Why has the CBA share price jumped today?

Posted: 4 October 2021 1:33 pm
News
CBA-shares-04Oct_1800x1000_Finder

Shares in the top lender have surged nearly 60% in the past 12 months.

Shares in Commonwealth Bank (ASX: CBA) are a market favourite, and this is reflected in the stock having the highest weightage on the benchmark ASX 200 index. On Monday, the stock had zoomed again, up 4.6% to $104.72 at the time of writing and topping the list of most-traded stocks.

Why is the CBA stock price gaining?

The immediate trigger for the gains in the CBA stock has been its announcement of the completion of its share buyback. In August, Australia’s biggest lender unveiled its biggest off-market share buyback worth $6 billion.

On Monday, CBA said it had actually received applications worth a massive $24 billion, forcing it to scale back allocations by 79.4%. The bank will buy back and cancel 67.7 million shares, representing 3.82% of its shares on issue.

CBA announced a final buyback discount of 14% on shares with a face value of $103.05 each, and the bank said it was structured to minimise disadvantage to shareholders with a small holding.

Share buybacks typically result in an increase in the stock price because they increase the share of the company profit attributable to each remaining share. In CBA’s case, earnings per share will increase for the remaining 96.18% of the shares, leading to an increase in their market value.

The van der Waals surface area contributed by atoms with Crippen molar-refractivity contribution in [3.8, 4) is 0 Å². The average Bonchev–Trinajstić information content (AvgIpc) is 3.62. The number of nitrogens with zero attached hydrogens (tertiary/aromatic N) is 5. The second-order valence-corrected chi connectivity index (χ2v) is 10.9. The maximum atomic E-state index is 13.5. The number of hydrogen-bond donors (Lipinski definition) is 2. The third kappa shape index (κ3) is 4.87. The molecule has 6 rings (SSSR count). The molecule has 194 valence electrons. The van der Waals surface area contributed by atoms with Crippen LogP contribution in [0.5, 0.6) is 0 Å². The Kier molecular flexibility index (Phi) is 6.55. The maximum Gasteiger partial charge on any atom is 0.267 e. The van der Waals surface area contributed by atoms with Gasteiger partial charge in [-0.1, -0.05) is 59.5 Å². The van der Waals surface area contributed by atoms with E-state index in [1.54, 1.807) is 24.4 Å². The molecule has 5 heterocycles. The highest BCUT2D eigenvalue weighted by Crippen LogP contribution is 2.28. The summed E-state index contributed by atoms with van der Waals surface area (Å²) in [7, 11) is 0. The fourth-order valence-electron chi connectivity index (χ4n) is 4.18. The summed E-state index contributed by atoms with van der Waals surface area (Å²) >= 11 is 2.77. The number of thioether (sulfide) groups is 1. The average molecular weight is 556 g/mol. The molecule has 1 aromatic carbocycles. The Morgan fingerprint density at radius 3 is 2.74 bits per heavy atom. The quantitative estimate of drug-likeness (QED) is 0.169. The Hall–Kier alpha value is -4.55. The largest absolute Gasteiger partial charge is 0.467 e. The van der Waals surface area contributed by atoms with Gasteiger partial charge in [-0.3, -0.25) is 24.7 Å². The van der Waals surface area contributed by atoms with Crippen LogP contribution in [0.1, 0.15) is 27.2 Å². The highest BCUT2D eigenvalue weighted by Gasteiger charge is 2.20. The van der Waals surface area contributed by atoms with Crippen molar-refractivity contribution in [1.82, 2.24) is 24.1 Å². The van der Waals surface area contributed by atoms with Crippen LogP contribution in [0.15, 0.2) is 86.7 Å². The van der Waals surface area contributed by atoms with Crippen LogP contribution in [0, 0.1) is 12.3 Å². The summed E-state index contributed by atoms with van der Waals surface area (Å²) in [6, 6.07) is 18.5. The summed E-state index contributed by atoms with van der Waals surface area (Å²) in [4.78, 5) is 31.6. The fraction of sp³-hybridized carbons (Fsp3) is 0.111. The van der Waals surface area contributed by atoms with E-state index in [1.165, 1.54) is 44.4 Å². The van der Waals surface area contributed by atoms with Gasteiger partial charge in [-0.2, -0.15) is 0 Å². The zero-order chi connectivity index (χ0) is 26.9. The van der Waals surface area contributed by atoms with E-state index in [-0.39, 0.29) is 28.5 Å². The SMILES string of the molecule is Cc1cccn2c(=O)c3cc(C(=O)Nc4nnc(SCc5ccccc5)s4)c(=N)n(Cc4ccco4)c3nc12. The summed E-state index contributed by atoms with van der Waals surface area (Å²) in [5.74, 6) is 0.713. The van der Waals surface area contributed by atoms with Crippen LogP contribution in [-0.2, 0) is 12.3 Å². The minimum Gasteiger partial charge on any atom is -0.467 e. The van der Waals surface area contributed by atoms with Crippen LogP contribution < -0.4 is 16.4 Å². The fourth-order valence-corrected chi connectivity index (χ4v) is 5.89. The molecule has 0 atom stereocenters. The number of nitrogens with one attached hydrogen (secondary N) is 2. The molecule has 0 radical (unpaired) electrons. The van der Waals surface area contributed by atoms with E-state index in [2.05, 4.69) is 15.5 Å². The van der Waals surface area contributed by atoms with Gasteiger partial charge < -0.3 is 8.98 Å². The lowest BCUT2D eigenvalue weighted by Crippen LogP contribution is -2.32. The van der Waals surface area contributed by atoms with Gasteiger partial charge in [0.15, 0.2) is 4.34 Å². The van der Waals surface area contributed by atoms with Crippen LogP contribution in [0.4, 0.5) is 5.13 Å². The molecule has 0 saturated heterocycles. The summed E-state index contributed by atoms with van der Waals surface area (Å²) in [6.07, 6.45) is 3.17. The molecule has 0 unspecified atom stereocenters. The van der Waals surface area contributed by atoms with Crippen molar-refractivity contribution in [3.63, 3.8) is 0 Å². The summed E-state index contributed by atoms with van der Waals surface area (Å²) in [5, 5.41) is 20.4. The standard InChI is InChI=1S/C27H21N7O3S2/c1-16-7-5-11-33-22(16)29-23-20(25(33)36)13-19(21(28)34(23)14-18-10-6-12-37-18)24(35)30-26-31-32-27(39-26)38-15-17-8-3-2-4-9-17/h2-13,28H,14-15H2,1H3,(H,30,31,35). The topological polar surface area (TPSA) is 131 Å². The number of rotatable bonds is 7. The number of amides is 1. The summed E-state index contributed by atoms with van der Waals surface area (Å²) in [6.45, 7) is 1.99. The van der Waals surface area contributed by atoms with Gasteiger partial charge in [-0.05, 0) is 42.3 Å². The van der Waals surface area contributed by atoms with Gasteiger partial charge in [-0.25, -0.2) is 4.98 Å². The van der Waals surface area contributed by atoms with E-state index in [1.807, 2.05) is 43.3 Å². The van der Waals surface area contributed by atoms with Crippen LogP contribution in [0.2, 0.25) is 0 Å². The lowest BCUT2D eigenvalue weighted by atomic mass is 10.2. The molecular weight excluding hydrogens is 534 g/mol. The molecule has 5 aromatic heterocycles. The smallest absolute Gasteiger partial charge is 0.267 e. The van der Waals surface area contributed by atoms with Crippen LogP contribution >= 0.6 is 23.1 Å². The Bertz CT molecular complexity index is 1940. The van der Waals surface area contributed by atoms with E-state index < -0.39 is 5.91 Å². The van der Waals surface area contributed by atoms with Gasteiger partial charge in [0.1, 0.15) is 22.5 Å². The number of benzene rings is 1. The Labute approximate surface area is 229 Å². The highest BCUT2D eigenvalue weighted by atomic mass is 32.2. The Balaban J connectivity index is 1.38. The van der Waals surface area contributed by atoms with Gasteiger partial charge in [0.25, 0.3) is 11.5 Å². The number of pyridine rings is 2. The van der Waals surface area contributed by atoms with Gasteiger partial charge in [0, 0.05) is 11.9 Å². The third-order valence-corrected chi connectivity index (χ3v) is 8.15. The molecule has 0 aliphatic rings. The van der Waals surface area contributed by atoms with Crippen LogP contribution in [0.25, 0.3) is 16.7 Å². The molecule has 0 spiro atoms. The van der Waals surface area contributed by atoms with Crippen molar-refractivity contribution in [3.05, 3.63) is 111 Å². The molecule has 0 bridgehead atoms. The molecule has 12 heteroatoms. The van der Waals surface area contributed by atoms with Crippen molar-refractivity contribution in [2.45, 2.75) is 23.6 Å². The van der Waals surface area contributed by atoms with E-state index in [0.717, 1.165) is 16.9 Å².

CBA’s last major buyback, in 2006, amounted to about $500 million. Even before today’s gains, CBA shares had already surged nearly 60% over the last 12 months.

Strong position

In addition, CBA says the buyback will reduce its Common Equity Tier 1 capital ratio by about 133 basis points.

The lender already had a CET 1 ratio of 13.1% at June-end, far in excess of the unquestionably strong 10.5% benchmark mandated by the prudential regulator APRA. That will improve even further now giving the bank a further buffer.

Meanwhile, investors are also betting on an improvement in economic conditions in Australia as the country’s two biggest states – New South Wales and Victoria – are poised to lift their COVID-19 lockdowns this month.

A likely spurt in economic activity would help boost performance in CBA’s core retail, business and institutional banking businesses. In August, the bank reported better than expected full-year results with cash profit for the 12 months to June 30 rebounding nearly 20% to $8.65 billion.

CEO Matt Comyn has said the bank’s continued balance sheet strength and very strong capital position has allowed CBA to support customers while delivering strong and sustainable returns to shareholders.

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